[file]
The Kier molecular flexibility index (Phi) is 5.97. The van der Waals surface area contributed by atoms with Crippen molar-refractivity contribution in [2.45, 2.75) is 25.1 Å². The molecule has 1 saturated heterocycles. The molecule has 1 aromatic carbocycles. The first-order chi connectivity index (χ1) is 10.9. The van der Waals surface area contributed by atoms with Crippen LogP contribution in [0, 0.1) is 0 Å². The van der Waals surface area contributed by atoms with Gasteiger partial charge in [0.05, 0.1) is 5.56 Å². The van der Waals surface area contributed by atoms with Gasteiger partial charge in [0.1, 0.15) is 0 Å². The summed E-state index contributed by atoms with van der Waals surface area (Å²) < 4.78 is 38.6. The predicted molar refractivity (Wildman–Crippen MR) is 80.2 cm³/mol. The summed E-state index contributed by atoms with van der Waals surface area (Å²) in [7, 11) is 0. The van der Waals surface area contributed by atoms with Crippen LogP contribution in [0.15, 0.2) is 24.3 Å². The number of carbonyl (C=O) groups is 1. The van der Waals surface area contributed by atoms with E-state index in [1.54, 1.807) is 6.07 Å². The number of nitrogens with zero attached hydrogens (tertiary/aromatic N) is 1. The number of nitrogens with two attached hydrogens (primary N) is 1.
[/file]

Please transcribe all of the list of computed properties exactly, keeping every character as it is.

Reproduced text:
The Kier molecular flexibility index (Phi) is 5.97. The van der Waals surface area contributed by atoms with Crippen molar-refractivity contribution in [2.45, 2.75) is 25.1 Å². The molecule has 1 saturated heterocycles. The molecule has 1 aromatic carbocycles. The first-order chi connectivity index (χ1) is 10.9. The van der Waals surface area contributed by atoms with Crippen LogP contribution in [0, 0.1) is 0 Å². The van der Waals surface area contributed by atoms with Gasteiger partial charge in [0.05, 0.1) is 5.56 Å². The van der Waals surface area contributed by atoms with Gasteiger partial charge in [0.1, 0.15) is 0 Å². The summed E-state index contributed by atoms with van der Waals surface area (Å²) < 4.78 is 38.6. The predicted molar refractivity (Wildman–Crippen MR) is 80.2 cm³/mol. The summed E-state index contributed by atoms with van der Waals surface area (Å²) in [7, 11) is 0. The van der Waals surface area contributed by atoms with Crippen LogP contribution in [0.15, 0.2) is 24.3 Å². The number of carbonyl (C=O) groups is 1. The van der Waals surface area contributed by atoms with E-state index in [1.54, 1.807) is 6.07 Å². The number of nitrogens with zero attached hydrogens (tertiary/aromatic N) is 1. The number of nitrogens with two attached hydrogens (primary N) is 1.